These are not the salad days for many Digital Rights Management providers, with major music producers such as Universal eschewing proprietary copy protection in an effort to blunt efforts by Apple and others to control music distribution and pricing. But just because you are enabling open copying doesn't mean that you have to give up on copyright. PC World covers a new digital watermarking technology from Activated Content that enables music producers to track copying of music via standard audio file formats. The technology in Activated's watermarking algorithms is very powerful, but because it does not prevent access to the music itself there's very little motivation for the average music consumer to crack the code. This is very much along the lines of what we've been encouraging for some time, analogous in some ways to what Attributor is doing with hypertext-based digital content.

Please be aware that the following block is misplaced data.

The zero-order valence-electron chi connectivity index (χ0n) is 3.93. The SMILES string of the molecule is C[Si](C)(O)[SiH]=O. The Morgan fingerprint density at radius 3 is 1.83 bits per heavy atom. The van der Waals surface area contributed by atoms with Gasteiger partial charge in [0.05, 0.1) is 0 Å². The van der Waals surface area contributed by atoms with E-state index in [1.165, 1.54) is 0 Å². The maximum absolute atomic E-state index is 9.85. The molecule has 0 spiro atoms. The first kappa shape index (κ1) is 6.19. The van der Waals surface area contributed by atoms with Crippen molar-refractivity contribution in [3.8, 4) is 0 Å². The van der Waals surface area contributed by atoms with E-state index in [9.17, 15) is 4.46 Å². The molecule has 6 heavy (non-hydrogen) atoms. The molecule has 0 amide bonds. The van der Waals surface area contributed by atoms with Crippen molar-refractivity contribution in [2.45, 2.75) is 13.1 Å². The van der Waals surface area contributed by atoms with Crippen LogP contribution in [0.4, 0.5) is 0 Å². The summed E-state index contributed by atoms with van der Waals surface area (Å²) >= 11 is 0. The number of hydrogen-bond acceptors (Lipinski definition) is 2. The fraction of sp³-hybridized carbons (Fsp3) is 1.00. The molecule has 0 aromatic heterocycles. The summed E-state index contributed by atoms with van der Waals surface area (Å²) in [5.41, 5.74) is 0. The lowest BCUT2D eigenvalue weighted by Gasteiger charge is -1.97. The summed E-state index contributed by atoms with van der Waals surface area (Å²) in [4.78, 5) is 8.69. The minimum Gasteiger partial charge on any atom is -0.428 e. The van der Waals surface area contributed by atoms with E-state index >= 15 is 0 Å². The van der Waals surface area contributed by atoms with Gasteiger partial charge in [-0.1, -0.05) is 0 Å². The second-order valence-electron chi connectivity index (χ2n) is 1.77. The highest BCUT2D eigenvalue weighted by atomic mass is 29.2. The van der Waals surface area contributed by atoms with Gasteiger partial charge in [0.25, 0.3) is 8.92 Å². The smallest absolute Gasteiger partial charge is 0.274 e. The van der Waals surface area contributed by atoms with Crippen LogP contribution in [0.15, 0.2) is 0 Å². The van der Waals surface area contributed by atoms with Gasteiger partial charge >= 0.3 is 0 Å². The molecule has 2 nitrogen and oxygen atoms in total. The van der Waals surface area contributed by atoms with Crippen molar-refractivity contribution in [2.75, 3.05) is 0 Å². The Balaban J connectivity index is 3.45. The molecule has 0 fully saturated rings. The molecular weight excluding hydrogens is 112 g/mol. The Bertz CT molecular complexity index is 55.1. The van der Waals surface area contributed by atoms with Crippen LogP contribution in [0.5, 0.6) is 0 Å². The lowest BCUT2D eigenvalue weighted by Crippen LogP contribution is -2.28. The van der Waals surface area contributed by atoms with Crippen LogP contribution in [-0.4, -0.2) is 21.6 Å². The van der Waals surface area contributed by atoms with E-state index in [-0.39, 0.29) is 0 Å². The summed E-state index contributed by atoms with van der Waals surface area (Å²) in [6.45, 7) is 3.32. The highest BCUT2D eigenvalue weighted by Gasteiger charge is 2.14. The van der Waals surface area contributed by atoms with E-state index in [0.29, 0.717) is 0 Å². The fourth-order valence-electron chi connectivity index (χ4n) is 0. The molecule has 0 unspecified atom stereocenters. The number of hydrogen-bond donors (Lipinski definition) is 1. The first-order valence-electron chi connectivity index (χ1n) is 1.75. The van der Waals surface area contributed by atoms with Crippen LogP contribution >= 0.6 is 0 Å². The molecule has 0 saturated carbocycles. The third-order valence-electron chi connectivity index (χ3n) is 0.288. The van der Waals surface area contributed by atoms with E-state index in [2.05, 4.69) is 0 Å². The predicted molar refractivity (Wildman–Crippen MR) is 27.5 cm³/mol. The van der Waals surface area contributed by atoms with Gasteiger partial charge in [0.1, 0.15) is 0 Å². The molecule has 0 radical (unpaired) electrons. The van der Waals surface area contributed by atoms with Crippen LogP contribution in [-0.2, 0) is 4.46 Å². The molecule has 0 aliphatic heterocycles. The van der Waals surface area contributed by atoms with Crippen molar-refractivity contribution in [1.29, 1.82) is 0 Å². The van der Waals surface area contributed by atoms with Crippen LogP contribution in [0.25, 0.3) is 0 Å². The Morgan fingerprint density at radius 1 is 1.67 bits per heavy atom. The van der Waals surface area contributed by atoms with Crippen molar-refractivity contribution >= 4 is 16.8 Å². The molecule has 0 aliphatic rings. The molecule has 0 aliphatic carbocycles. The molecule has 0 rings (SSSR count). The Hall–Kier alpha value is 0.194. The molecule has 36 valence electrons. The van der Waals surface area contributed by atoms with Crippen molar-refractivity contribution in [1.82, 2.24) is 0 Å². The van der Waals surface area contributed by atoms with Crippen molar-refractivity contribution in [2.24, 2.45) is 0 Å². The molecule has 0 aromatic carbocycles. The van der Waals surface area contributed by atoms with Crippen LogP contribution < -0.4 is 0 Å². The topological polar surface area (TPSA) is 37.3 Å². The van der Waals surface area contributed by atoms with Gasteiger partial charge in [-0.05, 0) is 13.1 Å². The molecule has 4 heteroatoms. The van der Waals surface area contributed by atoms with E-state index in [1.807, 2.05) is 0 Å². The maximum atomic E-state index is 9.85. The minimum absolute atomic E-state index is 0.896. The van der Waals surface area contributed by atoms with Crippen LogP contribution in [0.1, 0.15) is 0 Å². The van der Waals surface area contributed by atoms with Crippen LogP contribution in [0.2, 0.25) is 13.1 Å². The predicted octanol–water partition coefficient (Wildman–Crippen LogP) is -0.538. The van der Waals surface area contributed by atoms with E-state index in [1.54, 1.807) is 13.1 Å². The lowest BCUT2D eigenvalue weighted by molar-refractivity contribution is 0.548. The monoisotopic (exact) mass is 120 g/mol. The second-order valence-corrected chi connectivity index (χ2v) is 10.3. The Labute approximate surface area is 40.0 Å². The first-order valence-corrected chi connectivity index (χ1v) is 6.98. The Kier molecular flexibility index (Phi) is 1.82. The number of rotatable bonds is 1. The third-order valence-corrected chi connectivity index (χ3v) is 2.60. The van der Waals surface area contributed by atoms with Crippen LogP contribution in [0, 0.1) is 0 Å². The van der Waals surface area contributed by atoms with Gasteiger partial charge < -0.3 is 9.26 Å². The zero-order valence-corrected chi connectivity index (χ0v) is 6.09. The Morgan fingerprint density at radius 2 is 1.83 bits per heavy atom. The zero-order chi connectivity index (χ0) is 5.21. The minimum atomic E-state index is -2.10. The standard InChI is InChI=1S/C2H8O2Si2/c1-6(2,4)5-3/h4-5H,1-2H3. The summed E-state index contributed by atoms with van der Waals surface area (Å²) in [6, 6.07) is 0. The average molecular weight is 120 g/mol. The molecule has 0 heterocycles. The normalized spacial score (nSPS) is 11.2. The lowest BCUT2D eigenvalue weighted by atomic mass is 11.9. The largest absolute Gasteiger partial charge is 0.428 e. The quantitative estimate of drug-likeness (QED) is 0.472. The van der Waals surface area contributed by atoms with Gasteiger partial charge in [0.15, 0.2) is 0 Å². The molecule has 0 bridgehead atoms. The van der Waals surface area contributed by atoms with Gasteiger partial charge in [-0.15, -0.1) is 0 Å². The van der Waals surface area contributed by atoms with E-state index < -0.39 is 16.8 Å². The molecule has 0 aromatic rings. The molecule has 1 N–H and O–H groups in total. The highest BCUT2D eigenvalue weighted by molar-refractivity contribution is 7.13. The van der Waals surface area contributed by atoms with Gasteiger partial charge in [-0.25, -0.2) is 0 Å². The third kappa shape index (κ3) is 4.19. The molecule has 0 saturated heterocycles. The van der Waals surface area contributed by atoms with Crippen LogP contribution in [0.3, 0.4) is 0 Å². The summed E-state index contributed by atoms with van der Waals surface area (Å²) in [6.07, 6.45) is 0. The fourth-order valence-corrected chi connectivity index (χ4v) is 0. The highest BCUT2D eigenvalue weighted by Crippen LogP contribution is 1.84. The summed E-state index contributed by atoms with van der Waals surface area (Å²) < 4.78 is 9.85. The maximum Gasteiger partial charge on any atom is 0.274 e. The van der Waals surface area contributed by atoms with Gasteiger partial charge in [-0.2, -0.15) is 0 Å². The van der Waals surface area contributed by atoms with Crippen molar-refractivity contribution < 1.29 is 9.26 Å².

The key to success in digital content distribution in an era that values the context that content finds itself in as much as the content itself is to not use access control as a mechanism for copyright enforcement. For those such as movie producers who have not yet come up with effective contextual monetization models DRM will be with us for quite some time, though, as evidenced by the prevalence of Blu-ray format DVD discs driving HD video sales. When your focus is more on an uninterrupted performance with a high-level technology component DRM may still be able to carry the freight. But as contextual advertising makes its way into video distribution as well (pre-rolls as in move theatres today) we may begin to see some loosening of DRM for video also, especially as it will find itself competing more with increasingly ad-driven game content for audience attention. All content producers concerned about copyright in an era that increasingly values user-initiated content distribution need to consider how watermarking technologies may be able to help further revenue streams beyond their traditional models.